• by Robert P. Barsanti •
In late June, Nantucket sets us apart. For the rest of the country, and the state, the first burns of summer arise. The air builds a curtain of water, the heat pins everyone and everything down, and the clouds ascend into towers of thunder. Our visitors get on the boat in sweat-stained tanktops and dirty shorts, then freeze as soon as the boat clears Hyannis harbor and the wind starts up. By the time they reach Steamship Wharf, they have raided their luggage for sweatshirts and polar fleece.
At this early date, the full summer towers on the horizon, but it has yet to drift over the sound. We are preparing for it. The new taxi drivers are learning the street names and the parking rules. The landscapers are learning how to drive the big pick-ups through the rotaries. The waitresses and waiters are trying to decide who can sit in what tables and how do we bill them on our new computers. Generally, as they get the bugs out, the new workers are very nice. They are saying “Please,” “Thank You,” and “Would you like another cup of coffee?” The hard reality of July hasn’t changed the rules for seating or hardened the servers. Instead, everyone is trying their best and following what the owner told them, no matter how insane or thick-headed those rules are.
When you are a guest, you have to spend a week or two learning the basic ways of the island. It takes a while to figure out where to buy food, where to spend the night, and where to find your friends later. The roads are a riddle, the driver’s an enigma, and the whole island is shrouded in mystery. No one ever solves the riddles or parses the enigma; we all just get used to the island and accept it.
At the hard social core of the island, two sorts of people live on Nantucket: owners and renters. For most of the year, the two groups are interchangeable. The grimiest and most besalted bench sitter might be a renter. The cleanest, palest, and most dynamic young sprite could be an owner. But, at the end of May, the classes separate. Winter rentals come to a close and the owners, with sad and understanding eyes, evict their winter tenants for a few months. Some of them leave the island, some of them find new homes for the summer, some of them pitch tents in the moors and hope nobody looks too closely. One math teacher I worked with spent the month living in his car.
Some of us become short-term house guests. You beg for a sofa and a parking place, promise that it will only be for a week or so, and then you put on your best behavior and scramble. Wake up early, wash the dishes, take the last shower, hide the dirty clothes, and it’s never a bad idea to make dinner.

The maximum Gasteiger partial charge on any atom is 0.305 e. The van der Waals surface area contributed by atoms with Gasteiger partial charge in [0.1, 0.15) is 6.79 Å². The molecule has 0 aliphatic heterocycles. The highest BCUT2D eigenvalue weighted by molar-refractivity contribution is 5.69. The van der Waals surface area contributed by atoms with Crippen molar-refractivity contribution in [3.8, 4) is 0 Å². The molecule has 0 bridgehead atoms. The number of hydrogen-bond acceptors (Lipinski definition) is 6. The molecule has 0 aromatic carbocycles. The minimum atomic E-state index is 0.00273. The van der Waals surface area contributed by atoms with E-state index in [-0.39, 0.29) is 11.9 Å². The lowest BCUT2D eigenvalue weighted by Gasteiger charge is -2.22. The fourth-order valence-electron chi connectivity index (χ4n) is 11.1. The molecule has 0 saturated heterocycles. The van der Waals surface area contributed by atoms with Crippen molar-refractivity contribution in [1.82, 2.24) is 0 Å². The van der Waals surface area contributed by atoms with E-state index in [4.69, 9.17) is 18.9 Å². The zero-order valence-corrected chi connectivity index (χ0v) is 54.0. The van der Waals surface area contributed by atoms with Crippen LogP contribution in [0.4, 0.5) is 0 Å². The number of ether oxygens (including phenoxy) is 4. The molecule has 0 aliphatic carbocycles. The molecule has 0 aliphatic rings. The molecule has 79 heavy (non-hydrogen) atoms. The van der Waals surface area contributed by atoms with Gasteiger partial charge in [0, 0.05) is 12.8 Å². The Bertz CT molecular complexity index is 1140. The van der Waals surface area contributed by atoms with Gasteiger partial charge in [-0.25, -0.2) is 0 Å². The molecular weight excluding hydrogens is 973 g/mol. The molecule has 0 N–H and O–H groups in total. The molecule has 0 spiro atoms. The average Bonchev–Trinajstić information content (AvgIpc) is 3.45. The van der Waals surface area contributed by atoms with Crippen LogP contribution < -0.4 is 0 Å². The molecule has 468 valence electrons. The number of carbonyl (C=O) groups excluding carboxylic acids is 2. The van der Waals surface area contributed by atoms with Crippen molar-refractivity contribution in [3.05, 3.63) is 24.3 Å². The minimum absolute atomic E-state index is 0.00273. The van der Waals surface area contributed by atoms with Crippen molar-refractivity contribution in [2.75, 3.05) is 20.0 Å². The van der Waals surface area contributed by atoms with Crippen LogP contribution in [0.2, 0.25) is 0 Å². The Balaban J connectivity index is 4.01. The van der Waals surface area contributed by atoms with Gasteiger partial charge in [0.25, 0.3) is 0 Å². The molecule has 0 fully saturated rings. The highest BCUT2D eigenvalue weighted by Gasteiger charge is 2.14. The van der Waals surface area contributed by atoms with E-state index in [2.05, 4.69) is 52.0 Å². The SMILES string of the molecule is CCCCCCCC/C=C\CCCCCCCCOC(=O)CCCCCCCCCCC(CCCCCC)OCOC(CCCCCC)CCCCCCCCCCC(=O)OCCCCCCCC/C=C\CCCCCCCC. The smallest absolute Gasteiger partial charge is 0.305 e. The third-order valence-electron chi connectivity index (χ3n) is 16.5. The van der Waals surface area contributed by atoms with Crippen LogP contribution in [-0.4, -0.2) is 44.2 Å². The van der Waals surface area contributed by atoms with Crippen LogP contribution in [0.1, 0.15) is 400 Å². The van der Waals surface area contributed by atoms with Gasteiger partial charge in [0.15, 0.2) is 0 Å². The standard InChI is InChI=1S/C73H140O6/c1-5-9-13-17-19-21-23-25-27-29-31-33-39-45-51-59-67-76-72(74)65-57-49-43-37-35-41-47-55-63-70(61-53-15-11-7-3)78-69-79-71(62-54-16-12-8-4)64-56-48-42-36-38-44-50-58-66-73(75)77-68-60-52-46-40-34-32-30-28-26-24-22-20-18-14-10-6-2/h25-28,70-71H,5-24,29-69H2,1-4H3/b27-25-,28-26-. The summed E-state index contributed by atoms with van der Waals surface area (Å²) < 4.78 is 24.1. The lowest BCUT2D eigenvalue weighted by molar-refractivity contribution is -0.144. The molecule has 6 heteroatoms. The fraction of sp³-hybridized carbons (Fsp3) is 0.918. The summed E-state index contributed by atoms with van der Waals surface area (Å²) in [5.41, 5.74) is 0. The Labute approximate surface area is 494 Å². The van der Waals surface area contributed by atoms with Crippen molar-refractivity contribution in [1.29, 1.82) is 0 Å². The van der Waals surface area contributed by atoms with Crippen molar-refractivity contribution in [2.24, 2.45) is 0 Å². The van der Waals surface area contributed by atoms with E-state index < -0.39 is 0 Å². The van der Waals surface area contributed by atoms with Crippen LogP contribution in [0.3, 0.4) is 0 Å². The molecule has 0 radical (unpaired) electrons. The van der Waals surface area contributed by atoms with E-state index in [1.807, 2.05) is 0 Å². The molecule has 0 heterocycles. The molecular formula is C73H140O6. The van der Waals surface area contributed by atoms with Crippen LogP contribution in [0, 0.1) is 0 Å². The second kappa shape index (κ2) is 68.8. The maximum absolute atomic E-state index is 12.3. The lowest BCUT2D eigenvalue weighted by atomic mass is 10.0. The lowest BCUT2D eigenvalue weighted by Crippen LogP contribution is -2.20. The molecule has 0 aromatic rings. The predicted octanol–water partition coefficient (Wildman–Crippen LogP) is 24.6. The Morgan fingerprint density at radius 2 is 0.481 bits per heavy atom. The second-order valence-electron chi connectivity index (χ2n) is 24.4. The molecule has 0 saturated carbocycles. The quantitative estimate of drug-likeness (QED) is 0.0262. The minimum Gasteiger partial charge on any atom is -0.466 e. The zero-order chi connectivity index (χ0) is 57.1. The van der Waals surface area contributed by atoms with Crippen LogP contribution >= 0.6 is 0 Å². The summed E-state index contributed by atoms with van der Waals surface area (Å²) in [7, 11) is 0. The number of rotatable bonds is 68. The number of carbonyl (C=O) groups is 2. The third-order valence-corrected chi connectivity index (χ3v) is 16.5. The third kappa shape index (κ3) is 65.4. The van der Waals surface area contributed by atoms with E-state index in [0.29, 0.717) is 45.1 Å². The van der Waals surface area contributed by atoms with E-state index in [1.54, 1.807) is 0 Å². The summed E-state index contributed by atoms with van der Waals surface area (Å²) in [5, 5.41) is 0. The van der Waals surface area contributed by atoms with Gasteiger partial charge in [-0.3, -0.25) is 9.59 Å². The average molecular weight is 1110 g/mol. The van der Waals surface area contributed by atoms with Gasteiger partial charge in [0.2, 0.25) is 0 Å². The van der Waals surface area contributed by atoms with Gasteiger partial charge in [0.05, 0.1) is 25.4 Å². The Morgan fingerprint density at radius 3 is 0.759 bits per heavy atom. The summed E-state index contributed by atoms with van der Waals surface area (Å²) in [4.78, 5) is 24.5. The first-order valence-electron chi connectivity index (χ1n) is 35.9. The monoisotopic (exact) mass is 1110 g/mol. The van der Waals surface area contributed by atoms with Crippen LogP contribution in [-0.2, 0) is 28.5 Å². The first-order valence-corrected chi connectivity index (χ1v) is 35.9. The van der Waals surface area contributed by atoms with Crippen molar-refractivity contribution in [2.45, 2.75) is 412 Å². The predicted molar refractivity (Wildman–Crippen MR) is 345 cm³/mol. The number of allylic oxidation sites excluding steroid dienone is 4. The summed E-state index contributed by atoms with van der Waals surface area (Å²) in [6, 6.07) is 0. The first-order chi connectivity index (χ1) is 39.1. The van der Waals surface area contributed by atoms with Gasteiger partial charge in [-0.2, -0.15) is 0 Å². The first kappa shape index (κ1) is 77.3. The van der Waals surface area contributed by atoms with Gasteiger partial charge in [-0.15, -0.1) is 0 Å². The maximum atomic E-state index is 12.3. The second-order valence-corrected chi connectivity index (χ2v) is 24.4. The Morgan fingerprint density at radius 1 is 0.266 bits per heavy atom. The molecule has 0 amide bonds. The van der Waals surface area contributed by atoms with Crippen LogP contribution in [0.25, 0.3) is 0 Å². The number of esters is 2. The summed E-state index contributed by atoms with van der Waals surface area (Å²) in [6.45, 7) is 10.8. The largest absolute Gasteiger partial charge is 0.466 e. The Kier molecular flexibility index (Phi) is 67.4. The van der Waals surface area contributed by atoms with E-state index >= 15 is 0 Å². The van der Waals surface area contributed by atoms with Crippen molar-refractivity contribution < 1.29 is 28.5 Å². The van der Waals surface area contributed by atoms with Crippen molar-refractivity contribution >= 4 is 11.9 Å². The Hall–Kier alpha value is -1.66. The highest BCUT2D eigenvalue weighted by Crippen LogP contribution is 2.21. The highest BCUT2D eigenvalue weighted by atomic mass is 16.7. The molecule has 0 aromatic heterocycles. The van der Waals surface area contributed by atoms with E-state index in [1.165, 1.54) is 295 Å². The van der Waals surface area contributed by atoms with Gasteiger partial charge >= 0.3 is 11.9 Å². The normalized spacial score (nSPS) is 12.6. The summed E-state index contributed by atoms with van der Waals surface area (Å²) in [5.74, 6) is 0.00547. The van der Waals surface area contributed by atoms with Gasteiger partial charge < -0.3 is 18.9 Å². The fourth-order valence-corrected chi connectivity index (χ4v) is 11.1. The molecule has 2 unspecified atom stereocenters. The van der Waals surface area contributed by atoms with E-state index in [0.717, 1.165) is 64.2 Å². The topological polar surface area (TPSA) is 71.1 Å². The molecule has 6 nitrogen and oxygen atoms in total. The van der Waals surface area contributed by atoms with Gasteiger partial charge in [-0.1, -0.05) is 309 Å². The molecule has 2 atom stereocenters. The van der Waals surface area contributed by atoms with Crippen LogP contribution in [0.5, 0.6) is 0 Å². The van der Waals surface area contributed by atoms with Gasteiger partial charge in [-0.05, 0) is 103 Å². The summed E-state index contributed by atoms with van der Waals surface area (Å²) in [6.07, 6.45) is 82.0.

The school year overlaps the summer schedule in the fall and spring. Right around now, my landlords would politely usher me out of their houses and apartments while the school doors were still open and accepting students. So, I pursued the gypsy life. Friends opened their children’s bedrooms to me (and shunted the kids off to couches and basements). I mowed grass (badly), washed dishes, made conversation, and tried to make myself both invisible and useful.
It’s a hateful existence when you are beholden to the good wishes of others. You wear a jacket of imposition every day and every day it grows just a little bit tighter. You eat someone else’s food, shower in someone else’s bathroom and breathe someone else’s air. The gypsy life relies on charity and on peanut butter that isn’t quite yours.
When you take a step back, we all live on charity. Everything that we think we own, from our houses to our underwear has been lent to us. As we fade, everything, Santa Tie and key chain, gets handed off to the next generation. Our parents left all of this stuff piled up in the garage and we have it now.
As the birthdays keep accumulating and equity builds, the roles turn. This weekend I found myself hosting the gypsies of my own. The memories of the sofa and the shower are still fresh in my mind. I packed the refrigerator with soda, piled up the Pop-tarts and tried to make as much space for them as possible.
And it was fine. The two young teachers disappeared into the evening and re-appeared at the owl time of morning. They drifted their car into the parking space, slipped through the door and slept the silent sleep of the young. I lay awake listening to their silent movements, though I didn’t turn on the light. The young are from another country. They do things differently there.
In the morning, I woke up before they did and scrambled ten eggs, toasted a package of English muffins, and broiled a side of bacon. They woke to the bacon, appeared, and ate. The stories trickled out and spilled onto the table, although the dam held behind their eyes. I once lived the stories they held back; they don’t need to tell me what I remember so well.
They will eventually go. Someone will find two beds in a basement or they will head off to Maine to work at a summer camp. Every houseguest leaves something behind, be it underwear, a book, or just memories. And every host pushes something into the hands of the departing so that we will be remembered.